The examples must show you are operating at the level of your current role and ideally of the role you are applying for. This means that a lot of your examples will come from your current or previous role. Make sure the examples are relevant to the question being asked and the problems the employer may be facing.
To do this well, you need to have a good range of examples, each carefully constructed and practiced before the interview.
Make sure the examples you use reinforce the level you work at currently. Ideally most of these examples should show you are or will soon be operating at the level of your target role.
The questions that you ask matter – prepare for your management interview
During the interview and certainly at the end of the interview, you will have opportunities to ask questions.
For manager level interviews, sensible and relevant questions are expected. The more senior the role you are applying for, then you should ask better and more probing the questions. This shows:
- The level of research you have done
- How keen you are on the role and the company
- Your confidence levels
Interviews are a two way street. The company and the interviewer have to impress you too – with the opportunity the role has for you and how it will progress your career.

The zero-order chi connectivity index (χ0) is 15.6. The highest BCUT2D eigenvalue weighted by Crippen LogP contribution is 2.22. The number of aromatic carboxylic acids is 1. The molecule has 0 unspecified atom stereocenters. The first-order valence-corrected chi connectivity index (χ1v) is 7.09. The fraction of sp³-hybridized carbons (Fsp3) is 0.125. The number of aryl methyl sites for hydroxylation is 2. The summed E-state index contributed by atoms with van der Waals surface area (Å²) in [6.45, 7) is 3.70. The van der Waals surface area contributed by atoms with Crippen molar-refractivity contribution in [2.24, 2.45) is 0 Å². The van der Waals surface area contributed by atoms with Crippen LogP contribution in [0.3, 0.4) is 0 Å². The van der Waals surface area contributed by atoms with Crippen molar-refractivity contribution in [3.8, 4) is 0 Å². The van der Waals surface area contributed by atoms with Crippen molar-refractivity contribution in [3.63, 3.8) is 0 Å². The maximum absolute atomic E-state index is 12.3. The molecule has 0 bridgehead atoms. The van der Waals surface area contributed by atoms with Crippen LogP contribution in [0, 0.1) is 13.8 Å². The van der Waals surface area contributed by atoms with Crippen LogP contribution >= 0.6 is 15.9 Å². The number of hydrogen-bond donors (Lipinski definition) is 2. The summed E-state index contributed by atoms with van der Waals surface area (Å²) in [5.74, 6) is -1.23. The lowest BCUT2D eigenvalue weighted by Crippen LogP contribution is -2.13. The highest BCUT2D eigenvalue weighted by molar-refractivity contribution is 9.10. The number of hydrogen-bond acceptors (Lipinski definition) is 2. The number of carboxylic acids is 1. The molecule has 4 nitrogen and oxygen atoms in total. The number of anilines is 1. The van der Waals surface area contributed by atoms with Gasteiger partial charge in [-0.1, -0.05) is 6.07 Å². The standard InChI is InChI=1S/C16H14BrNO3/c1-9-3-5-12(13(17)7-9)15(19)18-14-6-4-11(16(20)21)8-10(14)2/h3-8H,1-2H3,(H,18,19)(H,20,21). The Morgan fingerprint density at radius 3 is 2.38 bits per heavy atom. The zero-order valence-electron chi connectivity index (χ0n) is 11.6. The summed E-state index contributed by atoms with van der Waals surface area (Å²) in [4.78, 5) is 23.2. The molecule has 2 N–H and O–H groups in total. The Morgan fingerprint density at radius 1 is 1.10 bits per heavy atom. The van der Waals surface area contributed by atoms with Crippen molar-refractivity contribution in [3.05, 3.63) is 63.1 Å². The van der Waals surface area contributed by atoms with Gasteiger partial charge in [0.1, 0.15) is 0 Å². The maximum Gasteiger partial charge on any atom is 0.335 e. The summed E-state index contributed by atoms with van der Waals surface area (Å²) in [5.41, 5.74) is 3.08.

By asking good and probing questions that help you find out more about the role, the people, and the challenges the business is facing, the more interested the interviewer will be in you.
The majority of your questions should be specific to the company and demonstrate your research and interest. It is okay to have a couple of more generic questions in the mix.
Carefully prepare questions for your management interview.
The competition for management level roles is usually higher than more junior levels. There are less roles and plenty of people wanting them. Therefore, you need to prepare well if you want to be in the running for a job offer.
The most vital preparation you can do is matching your relevant skills and experiences to the problems the role you are apply for is likely to have.
Being a good manager is hard work. From the interviewer’s perspective, if you work to prepare well for the interview, then you are much more likely to work hard in the actual job.